PETERSBURG - Archaeologists
searching for more evidence of the first building
Abraham Lincoln owned have unearthed a slate pencil, a
hand-forged iron chain link, window and bottle glass, a
shell button, pottery fragments and other items at
Lincoln's New Salem State Historic Site.
"Finding that slate pencil was
a real treat. It's as close as we're going to get to a
Lincoln artifact," said Robert Mazrim, director of the
Sangamo Archaeological Center in Elkhart.
Lincoln arrived at New Salem by flatboat in 1831,
working first as a clerk in Offutt's shop. He later
operated a store with William Berry and served as a
postmaster and deputy surveyor before moving to
Springfield to practice law. The log village was
reconstructed in the 1930s and now is administered by
the Illinois Historic Preservation Agency.
Thomas Schwartz, interim director of the Abraham
Lincoln Presidential Library and Museum in Springfield,
recently discovered an 1830s document that revealed
Lincoln owned a half interest in two lots and a
structure in the frontier settlement.
Schwartz said the building would have been the first
Lincoln ever owned, and the archaeological investigation
"will give us more information about this important,
previously unknown chapter of Lincoln's life."
Mazrim, four crew members and a small group of
volunteers have been at the site for about six weeks.
The group, after studying archaeological and written
records and resurveying, is focusing on the area at the
east end of the village that encompasses the rebuilt
Offutt Store and the William Clary grocery.
Offutt opened his business in July 1831, but his
enterprises failed within a year, and he left for
Kentucky. It's believed that Lincoln and Charles Maltby,
another clerk at the store, may have purchased Offutt's
property in 1832.
Lincoln and Maltby apparently planned to operate a
warehouse at New Salem that would serve as a
distribution and shipping point for steamboats on the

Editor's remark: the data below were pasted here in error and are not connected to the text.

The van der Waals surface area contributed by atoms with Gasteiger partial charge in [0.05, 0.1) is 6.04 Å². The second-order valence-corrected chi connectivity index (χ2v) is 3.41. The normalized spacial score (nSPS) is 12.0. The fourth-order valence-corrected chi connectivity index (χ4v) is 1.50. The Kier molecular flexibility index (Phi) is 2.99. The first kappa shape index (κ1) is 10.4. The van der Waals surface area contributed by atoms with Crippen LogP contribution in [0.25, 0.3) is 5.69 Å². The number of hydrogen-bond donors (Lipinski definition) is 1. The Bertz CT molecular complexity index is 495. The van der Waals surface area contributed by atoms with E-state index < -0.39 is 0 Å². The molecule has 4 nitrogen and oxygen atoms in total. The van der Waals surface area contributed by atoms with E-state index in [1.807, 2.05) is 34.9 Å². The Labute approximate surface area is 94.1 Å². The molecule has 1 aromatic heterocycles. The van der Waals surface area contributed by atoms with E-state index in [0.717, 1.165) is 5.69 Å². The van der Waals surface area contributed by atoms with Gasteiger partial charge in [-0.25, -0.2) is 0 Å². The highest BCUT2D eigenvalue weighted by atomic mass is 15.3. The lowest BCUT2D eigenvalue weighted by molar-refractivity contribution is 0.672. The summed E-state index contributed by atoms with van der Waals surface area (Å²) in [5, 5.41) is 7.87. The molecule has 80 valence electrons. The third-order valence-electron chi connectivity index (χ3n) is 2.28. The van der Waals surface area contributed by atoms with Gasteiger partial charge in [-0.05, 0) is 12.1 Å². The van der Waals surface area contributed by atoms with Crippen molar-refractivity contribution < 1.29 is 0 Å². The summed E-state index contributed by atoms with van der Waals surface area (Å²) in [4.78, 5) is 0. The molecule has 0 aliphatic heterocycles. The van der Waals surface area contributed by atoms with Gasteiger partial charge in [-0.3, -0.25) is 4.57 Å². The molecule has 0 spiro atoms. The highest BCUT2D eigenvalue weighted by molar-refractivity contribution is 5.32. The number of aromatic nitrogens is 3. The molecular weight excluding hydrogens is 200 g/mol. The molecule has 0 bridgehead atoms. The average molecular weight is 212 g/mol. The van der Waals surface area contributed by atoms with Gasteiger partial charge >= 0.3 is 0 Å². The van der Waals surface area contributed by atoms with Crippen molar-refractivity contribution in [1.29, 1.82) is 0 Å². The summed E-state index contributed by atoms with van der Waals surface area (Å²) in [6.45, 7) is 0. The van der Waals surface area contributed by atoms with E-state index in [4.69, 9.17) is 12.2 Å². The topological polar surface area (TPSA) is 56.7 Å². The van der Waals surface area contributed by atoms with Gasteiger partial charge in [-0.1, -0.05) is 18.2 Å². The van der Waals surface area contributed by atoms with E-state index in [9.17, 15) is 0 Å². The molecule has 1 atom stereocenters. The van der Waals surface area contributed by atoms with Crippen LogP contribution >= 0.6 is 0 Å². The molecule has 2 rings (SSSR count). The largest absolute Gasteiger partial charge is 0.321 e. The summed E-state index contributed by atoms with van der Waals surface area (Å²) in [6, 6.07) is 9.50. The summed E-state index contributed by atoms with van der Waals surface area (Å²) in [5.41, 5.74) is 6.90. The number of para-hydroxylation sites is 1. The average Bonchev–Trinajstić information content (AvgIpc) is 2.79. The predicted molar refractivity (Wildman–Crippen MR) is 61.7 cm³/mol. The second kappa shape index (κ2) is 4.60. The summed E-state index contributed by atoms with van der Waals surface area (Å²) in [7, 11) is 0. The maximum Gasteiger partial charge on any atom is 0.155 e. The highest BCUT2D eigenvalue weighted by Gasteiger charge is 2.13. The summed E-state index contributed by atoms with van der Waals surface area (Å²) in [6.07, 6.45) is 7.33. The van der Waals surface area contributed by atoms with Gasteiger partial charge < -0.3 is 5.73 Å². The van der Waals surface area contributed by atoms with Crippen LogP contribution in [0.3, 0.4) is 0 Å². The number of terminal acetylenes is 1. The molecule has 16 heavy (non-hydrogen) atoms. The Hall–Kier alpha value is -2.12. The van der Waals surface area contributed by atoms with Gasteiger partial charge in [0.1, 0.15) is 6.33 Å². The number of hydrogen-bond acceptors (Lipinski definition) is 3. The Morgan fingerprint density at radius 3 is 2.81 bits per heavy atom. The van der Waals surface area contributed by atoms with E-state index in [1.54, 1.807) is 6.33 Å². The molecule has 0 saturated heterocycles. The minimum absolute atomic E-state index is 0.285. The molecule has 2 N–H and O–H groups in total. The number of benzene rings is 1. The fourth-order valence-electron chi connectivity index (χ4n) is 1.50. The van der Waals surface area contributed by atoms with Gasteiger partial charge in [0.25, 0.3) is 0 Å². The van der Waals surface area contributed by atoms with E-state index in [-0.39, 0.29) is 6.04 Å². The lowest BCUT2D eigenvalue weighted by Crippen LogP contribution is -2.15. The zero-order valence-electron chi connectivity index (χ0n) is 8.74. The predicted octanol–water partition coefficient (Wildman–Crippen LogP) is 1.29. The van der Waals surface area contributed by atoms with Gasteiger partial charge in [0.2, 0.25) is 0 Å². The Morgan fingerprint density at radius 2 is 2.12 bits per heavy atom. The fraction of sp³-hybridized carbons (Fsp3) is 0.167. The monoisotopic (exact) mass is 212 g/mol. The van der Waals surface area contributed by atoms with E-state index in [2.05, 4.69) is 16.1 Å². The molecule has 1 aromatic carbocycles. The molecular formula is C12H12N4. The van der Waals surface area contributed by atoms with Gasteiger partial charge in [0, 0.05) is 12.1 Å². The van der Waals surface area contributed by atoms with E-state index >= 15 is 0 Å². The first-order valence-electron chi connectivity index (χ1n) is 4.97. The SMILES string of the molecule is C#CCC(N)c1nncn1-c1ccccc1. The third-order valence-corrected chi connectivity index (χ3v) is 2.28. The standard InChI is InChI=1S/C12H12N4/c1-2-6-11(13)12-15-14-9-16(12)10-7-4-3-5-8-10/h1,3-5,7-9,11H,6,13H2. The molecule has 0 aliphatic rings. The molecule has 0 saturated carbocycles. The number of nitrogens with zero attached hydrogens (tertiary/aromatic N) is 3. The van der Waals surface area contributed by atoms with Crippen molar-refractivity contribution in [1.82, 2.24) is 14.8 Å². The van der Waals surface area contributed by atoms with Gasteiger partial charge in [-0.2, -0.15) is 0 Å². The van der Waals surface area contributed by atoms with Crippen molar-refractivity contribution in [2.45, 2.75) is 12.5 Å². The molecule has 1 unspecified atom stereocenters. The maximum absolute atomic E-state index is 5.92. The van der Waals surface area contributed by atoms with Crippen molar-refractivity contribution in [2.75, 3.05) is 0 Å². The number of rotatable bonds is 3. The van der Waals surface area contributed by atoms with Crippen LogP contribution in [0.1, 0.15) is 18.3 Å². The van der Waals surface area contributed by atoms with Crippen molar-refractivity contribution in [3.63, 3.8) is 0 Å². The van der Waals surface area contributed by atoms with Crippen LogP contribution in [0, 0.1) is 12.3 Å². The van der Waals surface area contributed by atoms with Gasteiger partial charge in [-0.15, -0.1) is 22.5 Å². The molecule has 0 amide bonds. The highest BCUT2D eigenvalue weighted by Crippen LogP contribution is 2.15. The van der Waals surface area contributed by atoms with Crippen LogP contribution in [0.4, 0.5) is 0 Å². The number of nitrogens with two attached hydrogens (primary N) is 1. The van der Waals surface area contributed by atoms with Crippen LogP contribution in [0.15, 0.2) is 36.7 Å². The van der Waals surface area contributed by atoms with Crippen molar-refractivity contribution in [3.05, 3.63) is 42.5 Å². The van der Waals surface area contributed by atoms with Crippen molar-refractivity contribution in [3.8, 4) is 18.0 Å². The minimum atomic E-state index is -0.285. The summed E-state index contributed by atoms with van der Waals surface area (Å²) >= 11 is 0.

nearby Sangamon River. However, the shallow river halted
steamboat travel in the area, and the Black Hawk War
took Lincoln from the project in the summer of 1832.
When he returned, Lincoln re-entered the retail
business, possibly using the Offutt building. Three
years later, he still owned the property, which,
according to Schwartz, may have served multiple
purposes, including as a storage area, residence or an
office for Lincoln's surveying work.
Mazrim believes the Offutt and Clary buildings
probably were part of "a business complex that was
pioneered by George Warburton (an early New Salem
resident), expanded by Offutt and then owned by Maltby
"We can say pretty confidently that Abraham Lincoln
owned this property in 1835," Mazrim said, noting that
Maltby left New Salem that year.
Schwartz watched Thursday as the archaeologists
carefully excavated using simple hand tools - trowels,
whisk brooms and shovels. Pouring bucket after bucket of
soil through mesh sieves, they hunted for what could be
tiny, but important, pieces of history.
"Good going," Mazrim remarked to the crew member who
dug up the chain link, noting that it might have been
made years ago at the blacksmith shop down the road.
David Brady, a history buff who works at the Prairie
Archives bookstore in Springfield and has joined Mazrim